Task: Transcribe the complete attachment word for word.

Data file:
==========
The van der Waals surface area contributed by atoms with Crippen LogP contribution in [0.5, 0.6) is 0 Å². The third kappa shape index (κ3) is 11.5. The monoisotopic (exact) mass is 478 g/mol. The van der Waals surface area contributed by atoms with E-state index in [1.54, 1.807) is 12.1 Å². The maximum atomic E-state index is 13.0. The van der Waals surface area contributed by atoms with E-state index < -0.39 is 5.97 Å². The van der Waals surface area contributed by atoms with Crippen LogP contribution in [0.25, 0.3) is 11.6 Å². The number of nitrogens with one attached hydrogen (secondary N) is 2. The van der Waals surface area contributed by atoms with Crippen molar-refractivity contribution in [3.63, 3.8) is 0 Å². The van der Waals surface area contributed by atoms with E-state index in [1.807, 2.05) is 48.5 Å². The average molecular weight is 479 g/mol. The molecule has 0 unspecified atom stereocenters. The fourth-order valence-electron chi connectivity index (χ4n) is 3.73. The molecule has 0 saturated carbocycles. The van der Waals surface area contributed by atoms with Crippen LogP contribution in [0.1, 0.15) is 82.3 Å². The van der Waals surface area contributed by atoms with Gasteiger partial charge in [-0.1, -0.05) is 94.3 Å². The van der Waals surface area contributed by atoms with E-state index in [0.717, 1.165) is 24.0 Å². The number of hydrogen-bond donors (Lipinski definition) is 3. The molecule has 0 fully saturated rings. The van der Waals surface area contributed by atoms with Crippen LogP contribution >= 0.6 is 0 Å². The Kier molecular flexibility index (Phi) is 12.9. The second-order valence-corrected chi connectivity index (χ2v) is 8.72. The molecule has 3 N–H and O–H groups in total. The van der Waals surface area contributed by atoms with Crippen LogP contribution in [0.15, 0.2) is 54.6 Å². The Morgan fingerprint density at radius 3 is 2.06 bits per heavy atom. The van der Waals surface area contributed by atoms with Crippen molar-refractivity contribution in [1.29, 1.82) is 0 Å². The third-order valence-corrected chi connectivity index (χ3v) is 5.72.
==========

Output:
The van der Waals surface area contributed by atoms with Crippen LogP contribution in [0.5, 0.6) is 0 Å². The third kappa shape index (κ3) is 11.5. The monoisotopic (exact) mass is 478 g/mol. The van der Waals surface area contributed by atoms with E-state index in [1.54, 1.807) is 12.1 Å². The maximum atomic E-state index is 13.0. The van der Waals surface area contributed by atoms with E-state index < -0.39 is 5.97 Å². The van der Waals surface area contributed by atoms with Crippen LogP contribution in [0.25, 0.3) is 11.6 Å². The number of nitrogens with one attached hydrogen (secondary N) is 2. The van der Waals surface area contributed by atoms with Crippen molar-refractivity contribution in [3.63, 3.8) is 0 Å². The van der Waals surface area contributed by atoms with E-state index in [1.807, 2.05) is 48.5 Å². The average molecular weight is 479 g/mol. The molecule has 0 unspecified atom stereocenters. The fourth-order valence-electron chi connectivity index (χ4n) is 3.73. The molecule has 0 saturated carbocycles. The van der Waals surface area contributed by atoms with Crippen LogP contribution in [0.1, 0.15) is 82.3 Å². The van der Waals surface area contributed by atoms with Gasteiger partial charge in [-0.1, -0.05) is 94.3 Å². The van der Waals surface area contributed by atoms with E-state index in [0.717, 1.165) is 24.0 Å². The number of hydrogen-bond donors (Lipinski definition) is 3. The molecule has 0 fully saturated rings. The van der Waals surface area contributed by atoms with Crippen LogP contribution >= 0.6 is 0 Å². The Kier molecular flexibility index (Phi) is 12.9. The second-order valence-corrected chi connectivity index (χ2v) is 8.72. The molecule has 3 N–H and O–H groups in total. The van der Waals surface area contributed by atoms with Crippen LogP contribution in [0.15, 0.2) is 54.6 Å². The Morgan fingerprint density at radius 3 is 2.06 bits per heavy atom. The van der Waals surface area contributed by atoms with Crippen molar-refractivity contribution in [1.29, 1.82) is 0 Å². The third-order valence-corrected chi connectivity index (χ3v) is 5.72.